My husband Steve and I were shocked by this week’s episode
Rich Bride, Poor Bride
, which featured a supposedly budget-conscious couple’s wedding.
The total bill? $69,314!
My husband Steve and I were shocked by this week’s episode of “Rich Bride, Poor Bride”, which featured a supposedly budget-conscious couple’s wedding. The total bill? $69,314!
When Steve and I got married, neither of us had much money for a wedding. However, my future mother-in-law came up with a list of 100 of her family’s closest relatives she insisted would be insulted if not invited to our wedding. I had four relatives.
So I decided to invite 96 friends to balance the list.
Fortunately, our friends and family pitched in to give us gifts that made our wedding more economical, such as decorating the reception hall. Friends played guitar and flute, and others made my bouquet. My mother bought my dream cake, which had a working lavender fountain in the middle.
It was on our honeymoon while opening gift cards that I had a startling realization. I had counted beyond the $1,500 we had spent on our wedding.
“If only I had known,” I lamented to my husband at breakfast that morning. “I would have bought a more expensive dress!”
On Jan. 12, we celebrated our 19th anniversary. Looking back on our wedding, we wouldn’t have changed a thing. And having our friends there to give of their own talents made our wedding more meaningful than any amount of money we could have spent.
Now it seems that life and the current economy have dictated the need to cut corners once again. So rather than go on a trip, we decided to make our anniversary a “staycation.”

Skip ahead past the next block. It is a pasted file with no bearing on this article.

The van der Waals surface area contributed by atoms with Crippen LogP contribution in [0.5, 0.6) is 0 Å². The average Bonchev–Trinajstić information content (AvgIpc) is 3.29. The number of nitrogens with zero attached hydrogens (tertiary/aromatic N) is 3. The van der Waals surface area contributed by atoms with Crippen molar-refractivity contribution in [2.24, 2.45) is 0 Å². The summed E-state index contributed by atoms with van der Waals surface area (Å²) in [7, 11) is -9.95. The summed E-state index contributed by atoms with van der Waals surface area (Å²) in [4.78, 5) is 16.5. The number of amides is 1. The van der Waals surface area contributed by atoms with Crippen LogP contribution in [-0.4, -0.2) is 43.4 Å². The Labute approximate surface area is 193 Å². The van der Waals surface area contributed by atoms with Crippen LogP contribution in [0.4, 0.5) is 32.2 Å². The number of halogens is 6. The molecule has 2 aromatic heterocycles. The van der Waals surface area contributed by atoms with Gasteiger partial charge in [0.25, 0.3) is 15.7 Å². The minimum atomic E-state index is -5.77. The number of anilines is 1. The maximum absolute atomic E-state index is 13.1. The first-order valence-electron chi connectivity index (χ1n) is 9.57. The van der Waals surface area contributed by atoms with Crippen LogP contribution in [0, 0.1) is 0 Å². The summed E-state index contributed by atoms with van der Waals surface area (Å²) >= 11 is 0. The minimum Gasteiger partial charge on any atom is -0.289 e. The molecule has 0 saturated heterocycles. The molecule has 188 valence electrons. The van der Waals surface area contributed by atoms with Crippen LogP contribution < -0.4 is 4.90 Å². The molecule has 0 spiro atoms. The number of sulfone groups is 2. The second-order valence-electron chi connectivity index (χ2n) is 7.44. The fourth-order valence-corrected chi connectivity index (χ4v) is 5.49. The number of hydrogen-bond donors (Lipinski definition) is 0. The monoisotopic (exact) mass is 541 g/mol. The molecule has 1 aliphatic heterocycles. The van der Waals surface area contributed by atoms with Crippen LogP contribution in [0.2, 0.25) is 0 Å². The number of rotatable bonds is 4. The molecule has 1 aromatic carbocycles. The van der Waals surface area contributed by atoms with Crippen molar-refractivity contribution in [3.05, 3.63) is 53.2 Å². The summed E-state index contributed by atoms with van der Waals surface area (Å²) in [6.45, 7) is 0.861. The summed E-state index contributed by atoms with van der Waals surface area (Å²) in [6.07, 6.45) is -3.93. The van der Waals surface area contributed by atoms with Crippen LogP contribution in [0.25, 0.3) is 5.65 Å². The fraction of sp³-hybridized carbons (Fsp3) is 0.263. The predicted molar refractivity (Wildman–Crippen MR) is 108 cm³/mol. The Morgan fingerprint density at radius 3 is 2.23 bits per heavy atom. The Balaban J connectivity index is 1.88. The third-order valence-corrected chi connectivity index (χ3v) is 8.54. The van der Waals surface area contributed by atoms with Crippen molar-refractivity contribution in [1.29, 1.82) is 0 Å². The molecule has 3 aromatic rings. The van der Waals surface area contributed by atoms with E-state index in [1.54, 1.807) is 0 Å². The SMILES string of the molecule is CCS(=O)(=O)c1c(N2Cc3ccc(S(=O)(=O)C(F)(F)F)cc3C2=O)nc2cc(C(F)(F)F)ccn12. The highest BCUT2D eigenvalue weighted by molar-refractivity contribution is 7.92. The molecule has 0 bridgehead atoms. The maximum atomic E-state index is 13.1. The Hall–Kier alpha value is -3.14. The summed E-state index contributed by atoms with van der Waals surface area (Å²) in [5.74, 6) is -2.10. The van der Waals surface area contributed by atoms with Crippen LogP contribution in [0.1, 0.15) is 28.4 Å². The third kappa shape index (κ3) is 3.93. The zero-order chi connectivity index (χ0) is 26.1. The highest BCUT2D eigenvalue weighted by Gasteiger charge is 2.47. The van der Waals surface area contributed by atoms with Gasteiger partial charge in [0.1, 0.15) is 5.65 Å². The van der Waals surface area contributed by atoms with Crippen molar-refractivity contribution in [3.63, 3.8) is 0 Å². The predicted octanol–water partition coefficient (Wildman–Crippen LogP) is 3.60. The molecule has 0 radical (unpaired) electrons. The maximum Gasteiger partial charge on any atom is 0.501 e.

We heard about a wine trail just south of Hollister, and although we have lived in Gilroy almost 11 years, we had never explored the community adjoining the southern edge of Hollister. We decided to hit Highway 25.
As we drove through the gently rolling hills and lush green countryside five miles south of Hollister, we discovered the “Cienega Valley Loop,” made up of six San Benito County wineries: Donati Estate, Enz, Calera, Pietra Santa, Flint Wine Cellars and DeRose Vineyards.
Outside DeRose Vineyards, we spotted a man walking two dogs. When we asked him about the winery, he said it wasn’t open weekdays, but he invited us in for a tasting anyway. It was winemaker Alphonse DeRose, and after unlocking the wine cellar, he said winemaking there dates back to 1854, making it what wine historian Charles Sullivan considers to be the oldest existing winery in California.
DeRose Vineyards is a Natural Landmark due to its being built right on top of the San Andreas Fault, which dissects its main building. DeRose said the main wine cellar is made up of one room of nearly four acres. He pointed to the sign over the bar that reads, “The world’s largest covered wine cellar,” Guinness Book of World Records.
He served us a selection of wines (for free). We loved the 2002 Port the best – its black cherry flavors were complemented by walnut and a hint of chocolate. It was fruity, with just the right amount of satisfying sweetness.
Another winery we enjoyed was just down the road – Pietra Santa Winery. Located in a setting of palm trees and vineyards, this winery is named for the fertile surrounding soil made from limestone and granite – Pietra Santa means “sacred stone.”
While the tasting room charged for samples, they gave us a bottle of organic artisanal olive oil. Lemon- and rosemary infused extra virgin olive oils are their specialties.
We came off of the wine trail loop at a landmark – established in 1873 – known as The Inn at Tres Pinos, where we stopped for a meal of filet mignon, chocolate mousse and crème brulle. With all the money we saved by discovering the treasures right here in our own backyard, we have a head start on saving for our 20th anniversary next year.
One 1991 wedding: $1500. One anniversary close to home: $100. Nineteen years together: priceless!
9970 Cienega Road
Phone: (831) 636-9143
Wine Tasting: 11 a.m. to 4 p.m. Saturday and Sunday
Santa Pietra Winery
10034 Cienega Road
(831) 636-1991, ext. 202